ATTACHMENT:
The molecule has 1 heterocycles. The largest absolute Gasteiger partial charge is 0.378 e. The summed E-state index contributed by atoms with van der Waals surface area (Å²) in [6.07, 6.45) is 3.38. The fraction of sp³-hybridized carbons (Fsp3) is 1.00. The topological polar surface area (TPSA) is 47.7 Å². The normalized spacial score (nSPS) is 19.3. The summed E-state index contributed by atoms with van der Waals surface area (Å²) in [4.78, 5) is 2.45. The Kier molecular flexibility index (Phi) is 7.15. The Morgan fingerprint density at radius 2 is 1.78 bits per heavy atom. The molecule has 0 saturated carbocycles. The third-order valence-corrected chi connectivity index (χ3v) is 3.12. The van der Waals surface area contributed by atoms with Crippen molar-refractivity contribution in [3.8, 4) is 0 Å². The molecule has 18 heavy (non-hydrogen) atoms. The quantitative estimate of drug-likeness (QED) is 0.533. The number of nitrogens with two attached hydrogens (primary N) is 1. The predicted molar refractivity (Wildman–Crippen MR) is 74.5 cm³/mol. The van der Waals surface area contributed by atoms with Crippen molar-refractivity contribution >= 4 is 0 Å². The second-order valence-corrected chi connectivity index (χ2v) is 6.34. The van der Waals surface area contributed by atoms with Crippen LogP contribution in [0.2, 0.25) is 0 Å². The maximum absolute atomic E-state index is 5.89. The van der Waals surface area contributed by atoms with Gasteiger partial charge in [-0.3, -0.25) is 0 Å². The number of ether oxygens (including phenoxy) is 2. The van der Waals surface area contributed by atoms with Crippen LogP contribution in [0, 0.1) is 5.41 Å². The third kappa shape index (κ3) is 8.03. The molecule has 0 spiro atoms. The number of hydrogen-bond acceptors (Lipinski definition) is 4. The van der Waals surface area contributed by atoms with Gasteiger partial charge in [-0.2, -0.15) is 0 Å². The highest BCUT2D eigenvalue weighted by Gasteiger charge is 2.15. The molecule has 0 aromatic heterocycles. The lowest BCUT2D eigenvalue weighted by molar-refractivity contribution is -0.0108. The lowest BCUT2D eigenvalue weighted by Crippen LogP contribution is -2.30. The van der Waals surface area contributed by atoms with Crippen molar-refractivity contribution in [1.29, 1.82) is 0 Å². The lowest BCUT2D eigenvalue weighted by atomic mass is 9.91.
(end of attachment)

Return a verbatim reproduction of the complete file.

The molecule has 1 heterocycles. The largest absolute Gasteiger partial charge is 0.378 e. The summed E-state index contributed by atoms with van der Waals surface area (Å²) in [6.07, 6.45) is 3.38. The fraction of sp³-hybridized carbons (Fsp3) is 1.00. The topological polar surface area (TPSA) is 47.7 Å². The normalized spacial score (nSPS) is 19.3. The summed E-state index contributed by atoms with van der Waals surface area (Å²) in [4.78, 5) is 2.45. The Kier molecular flexibility index (Phi) is 7.15. The Morgan fingerprint density at radius 2 is 1.78 bits per heavy atom. The molecule has 0 saturated carbocycles. The third-order valence-corrected chi connectivity index (χ3v) is 3.12. The van der Waals surface area contributed by atoms with Crippen molar-refractivity contribution in [3.8, 4) is 0 Å². The molecule has 18 heavy (non-hydrogen) atoms. The quantitative estimate of drug-likeness (QED) is 0.533. The number of nitrogens with two attached hydrogens (primary N) is 1. The predicted molar refractivity (Wildman–Crippen MR) is 74.5 cm³/mol. The van der Waals surface area contributed by atoms with Crippen molar-refractivity contribution >= 4 is 0 Å². The second-order valence-corrected chi connectivity index (χ2v) is 6.34. The van der Waals surface area contributed by atoms with Crippen LogP contribution in [0.2, 0.25) is 0 Å². The maximum absolute atomic E-state index is 5.89. The van der Waals surface area contributed by atoms with Gasteiger partial charge in [-0.3, -0.25) is 0 Å². The number of ether oxygens (including phenoxy) is 2. The van der Waals surface area contributed by atoms with Crippen LogP contribution in [0, 0.1) is 5.41 Å². The third kappa shape index (κ3) is 8.03. The molecule has 0 spiro atoms. The number of hydrogen-bond acceptors (Lipinski definition) is 4. The van der Waals surface area contributed by atoms with Gasteiger partial charge in [-0.2, -0.15) is 0 Å². The highest BCUT2D eigenvalue weighted by Gasteiger charge is 2.15. The molecule has 0 aromatic heterocycles. The lowest BCUT2D eigenvalue weighted by molar-refractivity contribution is -0.0108. The lowest BCUT2D eigenvalue weighted by Crippen LogP contribution is -2.30. The van der Waals surface area contributed by atoms with Crippen molar-refractivity contribution in [1.29, 1.82) is 0 Å². The lowest BCUT2D eigenvalue weighted by atomic mass is 9.91.